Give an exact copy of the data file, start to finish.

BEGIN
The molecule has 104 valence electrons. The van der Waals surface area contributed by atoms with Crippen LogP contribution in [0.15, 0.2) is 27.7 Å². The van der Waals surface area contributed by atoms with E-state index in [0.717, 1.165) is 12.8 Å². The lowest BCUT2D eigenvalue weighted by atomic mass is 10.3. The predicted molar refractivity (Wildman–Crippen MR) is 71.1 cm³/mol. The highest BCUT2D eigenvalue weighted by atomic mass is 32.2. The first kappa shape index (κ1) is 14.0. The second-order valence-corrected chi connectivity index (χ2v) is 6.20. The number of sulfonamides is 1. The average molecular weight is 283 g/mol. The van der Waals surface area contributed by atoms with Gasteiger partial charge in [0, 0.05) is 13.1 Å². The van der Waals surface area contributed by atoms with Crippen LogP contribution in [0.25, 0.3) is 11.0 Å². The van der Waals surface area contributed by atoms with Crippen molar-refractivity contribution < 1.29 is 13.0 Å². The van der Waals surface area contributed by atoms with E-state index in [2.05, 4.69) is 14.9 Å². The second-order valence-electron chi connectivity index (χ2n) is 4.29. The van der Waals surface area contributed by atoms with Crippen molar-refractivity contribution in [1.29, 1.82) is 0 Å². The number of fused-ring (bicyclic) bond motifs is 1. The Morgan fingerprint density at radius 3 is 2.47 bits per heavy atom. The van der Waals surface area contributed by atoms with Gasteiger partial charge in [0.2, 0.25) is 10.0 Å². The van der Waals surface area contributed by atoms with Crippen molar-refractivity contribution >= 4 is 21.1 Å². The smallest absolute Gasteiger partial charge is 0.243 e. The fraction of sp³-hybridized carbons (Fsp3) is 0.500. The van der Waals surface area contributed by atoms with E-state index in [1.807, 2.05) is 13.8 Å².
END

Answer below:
The molecule has 104 valence electrons. The van der Waals surface area contributed by atoms with Crippen LogP contribution in [0.15, 0.2) is 27.7 Å². The van der Waals surface area contributed by atoms with E-state index in [0.717, 1.165) is 12.8 Å². The lowest BCUT2D eigenvalue weighted by atomic mass is 10.3. The predicted molar refractivity (Wildman–Crippen MR) is 71.1 cm³/mol. The highest BCUT2D eigenvalue weighted by atomic mass is 32.2. The first kappa shape index (κ1) is 14.0. The second-order valence-corrected chi connectivity index (χ2v) is 6.20. The number of sulfonamides is 1. The average molecular weight is 283 g/mol. The van der Waals surface area contributed by atoms with Gasteiger partial charge in [0, 0.05) is 13.1 Å². The van der Waals surface area contributed by atoms with Crippen LogP contribution in [0.25, 0.3) is 11.0 Å². The van der Waals surface area contributed by atoms with Crippen molar-refractivity contribution < 1.29 is 13.0 Å². The van der Waals surface area contributed by atoms with E-state index in [2.05, 4.69) is 14.9 Å². The second-order valence-electron chi connectivity index (χ2n) is 4.29. The van der Waals surface area contributed by atoms with Crippen molar-refractivity contribution in [1.29, 1.82) is 0 Å². The number of fused-ring (bicyclic) bond motifs is 1. The Morgan fingerprint density at radius 3 is 2.47 bits per heavy atom. The van der Waals surface area contributed by atoms with Gasteiger partial charge in [0.2, 0.25) is 10.0 Å². The van der Waals surface area contributed by atoms with Crippen molar-refractivity contribution >= 4 is 21.1 Å². The smallest absolute Gasteiger partial charge is 0.243 e. The fraction of sp³-hybridized carbons (Fsp3) is 0.500. The van der Waals surface area contributed by atoms with E-state index in [1.807, 2.05) is 13.8 Å².